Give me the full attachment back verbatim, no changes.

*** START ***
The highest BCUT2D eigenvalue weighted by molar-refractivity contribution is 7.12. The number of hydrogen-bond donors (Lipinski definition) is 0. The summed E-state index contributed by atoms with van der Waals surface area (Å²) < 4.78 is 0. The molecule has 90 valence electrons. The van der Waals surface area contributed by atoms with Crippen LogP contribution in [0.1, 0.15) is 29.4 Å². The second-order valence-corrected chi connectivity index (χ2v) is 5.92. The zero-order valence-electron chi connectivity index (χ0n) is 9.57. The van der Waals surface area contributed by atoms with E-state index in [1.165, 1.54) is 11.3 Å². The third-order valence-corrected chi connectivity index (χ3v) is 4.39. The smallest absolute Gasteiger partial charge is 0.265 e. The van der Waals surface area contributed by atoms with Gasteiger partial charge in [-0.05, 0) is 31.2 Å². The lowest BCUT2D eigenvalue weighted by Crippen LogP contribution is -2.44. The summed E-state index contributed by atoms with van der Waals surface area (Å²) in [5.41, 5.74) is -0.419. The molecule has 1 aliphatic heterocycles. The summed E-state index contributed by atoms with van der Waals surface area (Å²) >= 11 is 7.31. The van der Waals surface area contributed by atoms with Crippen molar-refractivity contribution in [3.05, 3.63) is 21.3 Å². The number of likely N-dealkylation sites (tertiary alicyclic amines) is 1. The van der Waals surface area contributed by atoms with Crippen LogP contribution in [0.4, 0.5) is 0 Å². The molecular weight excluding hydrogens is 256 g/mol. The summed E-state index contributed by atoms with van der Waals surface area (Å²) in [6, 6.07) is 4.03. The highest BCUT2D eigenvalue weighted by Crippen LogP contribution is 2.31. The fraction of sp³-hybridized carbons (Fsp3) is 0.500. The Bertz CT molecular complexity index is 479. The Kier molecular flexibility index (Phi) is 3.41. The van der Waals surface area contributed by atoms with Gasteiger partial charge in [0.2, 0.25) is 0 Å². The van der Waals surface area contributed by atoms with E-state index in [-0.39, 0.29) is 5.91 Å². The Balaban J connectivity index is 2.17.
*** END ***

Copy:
The highest BCUT2D eigenvalue weighted by molar-refractivity contribution is 7.12. The number of hydrogen-bond donors (Lipinski definition) is 0. The summed E-state index contributed by atoms with van der Waals surface area (Å²) < 4.78 is 0. The molecule has 90 valence electrons. The van der Waals surface area contributed by atoms with Crippen LogP contribution in [0.1, 0.15) is 29.4 Å². The second-order valence-corrected chi connectivity index (χ2v) is 5.92. The zero-order valence-electron chi connectivity index (χ0n) is 9.57. The van der Waals surface area contributed by atoms with E-state index in [1.165, 1.54) is 11.3 Å². The third-order valence-corrected chi connectivity index (χ3v) is 4.39. The smallest absolute Gasteiger partial charge is 0.265 e. The van der Waals surface area contributed by atoms with Gasteiger partial charge in [-0.05, 0) is 31.2 Å². The lowest BCUT2D eigenvalue weighted by Crippen LogP contribution is -2.44. The summed E-state index contributed by atoms with van der Waals surface area (Å²) in [5.41, 5.74) is -0.419. The molecule has 1 aliphatic heterocycles. The summed E-state index contributed by atoms with van der Waals surface area (Å²) >= 11 is 7.31. The van der Waals surface area contributed by atoms with Crippen molar-refractivity contribution in [3.05, 3.63) is 21.3 Å². The number of likely N-dealkylation sites (tertiary alicyclic amines) is 1. The van der Waals surface area contributed by atoms with Crippen LogP contribution in [0.4, 0.5) is 0 Å². The molecular weight excluding hydrogens is 256 g/mol. The summed E-state index contributed by atoms with van der Waals surface area (Å²) in [6, 6.07) is 4.03. The highest BCUT2D eigenvalue weighted by Crippen LogP contribution is 2.31. The fraction of sp³-hybridized carbons (Fsp3) is 0.500. The Bertz CT molecular complexity index is 479. The Kier molecular flexibility index (Phi) is 3.41. The van der Waals surface area contributed by atoms with Gasteiger partial charge in [0.2, 0.25) is 0 Å². The van der Waals surface area contributed by atoms with E-state index in [-0.39, 0.29) is 5.91 Å². The Balaban J connectivity index is 2.17.